The 2014 Christmas period was memorable for Gabrielle Jackson. She spent it in bed with a hot water bottle trying to appease the awful and familiar physical malaise that had descended.
The nausea. The pain. The cramping.
It was endometriosis: a condition she was diagnosed with at age 24, that had got progressively worse with every passing year.
The Christmas flare up spurred her to purchase a ticket to a patient-centred endometriosis conference that was being run that May by the advocacy group, EndoActive.
“One crisp day…in a University of Sydney auditorium, I learnt for the first time that all the things wrong with me – the period pain, leg pain, back pain, hip pain, shooting pains up my rectum and vagina, bloating, nausea, diarrhoea, stomach upsets, dizziness and the oh-so-debilitating fatigue – were common symptoms of endometriosis,” Jackson writes. “I cried and I cried and I cried. For most of my life I’d doubted myself, feeling second-rate, weak and flaky, only to realise … I wasn’t.”
Jackson, The Guardian’s opinion editor, approached the then editor of Guardian Australia, Emily Wilson, and said she wanted to write about the condition that an estimated 176 million women worldwide have. A disease that impacts as many people as diabetes and yet receives just 5% of the funding.
Wilson was shocked enough by these figures to consult The Guardian’s Editor in Chief, Katharine Viner, and what resulted very quickly was a global investigation into ‘the invisible disease’.
On the 10th of September when The Guardian asked endo sufferers to share their own experiences with the condition, within 24 hours, 600 responses had been sent.
Two and a bit weeks later when The Guardian launched its global investigation, a million people clicked.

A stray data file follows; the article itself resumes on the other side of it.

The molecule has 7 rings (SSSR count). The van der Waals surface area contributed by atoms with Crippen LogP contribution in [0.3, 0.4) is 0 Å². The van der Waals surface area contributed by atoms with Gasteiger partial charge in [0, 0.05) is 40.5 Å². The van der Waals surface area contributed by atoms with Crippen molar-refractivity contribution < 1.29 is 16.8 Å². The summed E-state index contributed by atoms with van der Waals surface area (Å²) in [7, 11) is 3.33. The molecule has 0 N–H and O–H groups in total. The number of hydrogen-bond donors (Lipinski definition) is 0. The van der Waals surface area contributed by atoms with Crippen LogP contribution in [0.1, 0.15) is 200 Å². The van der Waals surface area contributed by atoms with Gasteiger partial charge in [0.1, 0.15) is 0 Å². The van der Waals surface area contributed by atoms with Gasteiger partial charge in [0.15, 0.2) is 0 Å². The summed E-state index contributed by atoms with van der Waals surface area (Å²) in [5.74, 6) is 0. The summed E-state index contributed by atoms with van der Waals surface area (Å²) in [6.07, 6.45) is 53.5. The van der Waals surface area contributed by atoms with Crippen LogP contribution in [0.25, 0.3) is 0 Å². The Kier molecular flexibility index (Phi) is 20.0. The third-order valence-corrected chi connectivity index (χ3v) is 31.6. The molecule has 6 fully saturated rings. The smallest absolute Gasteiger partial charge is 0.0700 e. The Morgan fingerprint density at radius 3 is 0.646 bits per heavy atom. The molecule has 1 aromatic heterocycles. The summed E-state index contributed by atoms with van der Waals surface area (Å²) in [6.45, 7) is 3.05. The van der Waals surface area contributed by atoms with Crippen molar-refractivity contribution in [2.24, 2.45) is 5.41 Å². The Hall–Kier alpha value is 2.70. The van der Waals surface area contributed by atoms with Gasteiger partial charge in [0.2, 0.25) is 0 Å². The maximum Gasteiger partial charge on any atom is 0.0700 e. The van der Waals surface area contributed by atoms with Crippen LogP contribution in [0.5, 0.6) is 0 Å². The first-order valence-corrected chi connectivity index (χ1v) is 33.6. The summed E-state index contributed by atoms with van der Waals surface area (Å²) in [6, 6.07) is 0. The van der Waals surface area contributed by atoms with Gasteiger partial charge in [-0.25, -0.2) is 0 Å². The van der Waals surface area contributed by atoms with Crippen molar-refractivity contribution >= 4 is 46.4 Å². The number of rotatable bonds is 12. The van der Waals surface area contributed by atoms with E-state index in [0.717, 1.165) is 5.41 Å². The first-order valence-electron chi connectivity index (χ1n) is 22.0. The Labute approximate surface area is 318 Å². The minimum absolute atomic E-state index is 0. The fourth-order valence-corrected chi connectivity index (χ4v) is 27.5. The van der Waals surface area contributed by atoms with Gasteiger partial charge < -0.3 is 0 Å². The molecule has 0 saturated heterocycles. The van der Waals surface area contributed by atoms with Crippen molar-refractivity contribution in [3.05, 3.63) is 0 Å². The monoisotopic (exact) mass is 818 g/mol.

The feature that Gabrielle Jackson wrote about her experience has been shared more than 40,000 times. It began:
“I feel sad that this is the hardest story I’ve ever written and that I’m embarrassed that people will read it and know the intimate details of my life. But I’m also hopeful that a conversation has begun.”
Several years on she still receives emails and messages from readers about it.
“So many of them tell me it feels like I found their words, because their story is frighteningly similar to mine. We’re linked only by our experiences with an insidious disease, one that’s common yet ignored, and with a worldwide patriarchal healthcare system.”
The overwhelming response was the catalyst for Gabrielle thinking more widely about women’s pain and how it is viewed and treated, not just by the medical profession, but by wider society.
The result is Pain and Prejudice, part memoir, part polemic on the state of women’s health in today’s world, published this week by Allen and Unwin.
Caroline De Costa, a professor of Obstetrics and Gynaecology at James Cook University, describes it as ‘a major contribution to feminist writing of the 21st century’.
“Jackson takes her own story of endometriosis, a neglected and mistreated condition, and builds around it a careful analysis of how women’s pain has been ignored or belittled over centuries by a sexist medical profession,” De Costa says. “This is highly recommended reading for all women, their partners and families – and their doctors.”
In Pain and Prejudice she very forensically and frankly examines how women, historically and through to present day, are being ‘underserved’ by a health system that ought to keep them healthy and informed.
Her research led her to realise that being ignored was the norm for almost any illness affecting women in particular – not just those impacting the female reproductive system. Heart disease, auto-immune conditions and chronic pain are three examples of conditions Jackson says that women get, or that react differently in women than men, that aren’t researched or understood or treated adequately.
And too many women suffer because of it. The problem is not merely a few sexist doctors: it’s systemic.
With humour, insight and considerable research, Jackson makes a compelling case for why and how this structural problem can be begin to be unpicked.